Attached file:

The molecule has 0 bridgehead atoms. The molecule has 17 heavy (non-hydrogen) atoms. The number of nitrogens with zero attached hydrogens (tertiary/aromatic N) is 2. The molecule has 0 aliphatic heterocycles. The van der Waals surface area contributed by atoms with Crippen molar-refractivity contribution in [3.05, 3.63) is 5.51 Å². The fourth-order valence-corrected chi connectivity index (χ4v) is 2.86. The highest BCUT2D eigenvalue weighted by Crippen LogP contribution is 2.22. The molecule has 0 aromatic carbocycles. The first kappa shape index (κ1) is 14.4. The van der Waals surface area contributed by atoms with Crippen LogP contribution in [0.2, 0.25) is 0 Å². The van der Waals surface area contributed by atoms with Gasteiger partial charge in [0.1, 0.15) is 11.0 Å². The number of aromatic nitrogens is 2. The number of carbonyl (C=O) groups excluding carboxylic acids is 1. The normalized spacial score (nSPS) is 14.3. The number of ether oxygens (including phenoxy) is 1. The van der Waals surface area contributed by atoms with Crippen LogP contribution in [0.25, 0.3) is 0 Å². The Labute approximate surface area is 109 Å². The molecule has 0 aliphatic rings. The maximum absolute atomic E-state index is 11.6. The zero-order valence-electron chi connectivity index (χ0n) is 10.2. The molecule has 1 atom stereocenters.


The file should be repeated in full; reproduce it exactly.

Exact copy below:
The molecule has 0 bridgehead atoms. The molecule has 17 heavy (non-hydrogen) atoms. The number of nitrogens with zero attached hydrogens (tertiary/aromatic N) is 2. The molecule has 0 aliphatic heterocycles. The van der Waals surface area contributed by atoms with Crippen molar-refractivity contribution in [3.05, 3.63) is 5.51 Å². The fourth-order valence-corrected chi connectivity index (χ4v) is 2.86. The highest BCUT2D eigenvalue weighted by Crippen LogP contribution is 2.22. The molecule has 0 aromatic carbocycles. The first kappa shape index (κ1) is 14.4. The van der Waals surface area contributed by atoms with Crippen LogP contribution in [0.2, 0.25) is 0 Å². The van der Waals surface area contributed by atoms with Gasteiger partial charge in [0.1, 0.15) is 11.0 Å². The number of aromatic nitrogens is 2. The number of carbonyl (C=O) groups excluding carboxylic acids is 1. The normalized spacial score (nSPS) is 14.3. The number of ether oxygens (including phenoxy) is 1. The van der Waals surface area contributed by atoms with Crippen LogP contribution in [0.25, 0.3) is 0 Å². The Labute approximate surface area is 109 Å². The molecule has 0 aliphatic rings. The maximum absolute atomic E-state index is 11.6. The zero-order valence-electron chi connectivity index (χ0n) is 10.2. The molecule has 1 atom stereocenters.